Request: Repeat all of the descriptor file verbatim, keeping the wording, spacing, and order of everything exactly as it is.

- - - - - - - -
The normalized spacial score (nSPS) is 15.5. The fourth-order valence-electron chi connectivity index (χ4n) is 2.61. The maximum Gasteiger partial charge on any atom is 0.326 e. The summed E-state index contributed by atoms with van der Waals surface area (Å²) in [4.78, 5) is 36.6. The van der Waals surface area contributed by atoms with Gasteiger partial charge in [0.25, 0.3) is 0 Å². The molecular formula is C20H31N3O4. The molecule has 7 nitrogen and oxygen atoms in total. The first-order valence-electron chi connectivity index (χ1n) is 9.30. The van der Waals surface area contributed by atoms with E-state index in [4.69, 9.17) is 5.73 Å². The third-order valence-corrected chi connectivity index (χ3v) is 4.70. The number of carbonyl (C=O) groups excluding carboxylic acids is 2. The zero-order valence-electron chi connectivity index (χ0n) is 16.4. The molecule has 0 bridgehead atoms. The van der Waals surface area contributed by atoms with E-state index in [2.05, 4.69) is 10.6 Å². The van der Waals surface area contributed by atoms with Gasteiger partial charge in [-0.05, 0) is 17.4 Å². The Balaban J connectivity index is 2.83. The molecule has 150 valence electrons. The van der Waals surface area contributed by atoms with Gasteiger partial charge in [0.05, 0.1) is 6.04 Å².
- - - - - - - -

The normalized spacial score (nSPS) is 15.5. The fourth-order valence-electron chi connectivity index (χ4n) is 2.61. The maximum Gasteiger partial charge on any atom is 0.326 e. The summed E-state index contributed by atoms with van der Waals surface area (Å²) in [4.78, 5) is 36.6. The van der Waals surface area contributed by atoms with Gasteiger partial charge in [0.25, 0.3) is 0 Å². The molecular formula is C20H31N3O4. The molecule has 7 nitrogen and oxygen atoms in total. The first-order valence-electron chi connectivity index (χ1n) is 9.30. The van der Waals surface area contributed by atoms with E-state index in [4.69, 9.17) is 5.73 Å². The third-order valence-corrected chi connectivity index (χ3v) is 4.70. The number of carbonyl (C=O) groups excluding carboxylic acids is 2. The zero-order valence-electron chi connectivity index (χ0n) is 16.4. The molecule has 0 bridgehead atoms. The van der Waals surface area contributed by atoms with E-state index in [2.05, 4.69) is 10.6 Å². The van der Waals surface area contributed by atoms with Gasteiger partial charge in [-0.05, 0) is 17.4 Å². The Balaban J connectivity index is 2.83. The molecule has 150 valence electrons. The van der Waals surface area contributed by atoms with Gasteiger partial charge in [0.05, 0.1) is 6.04 Å².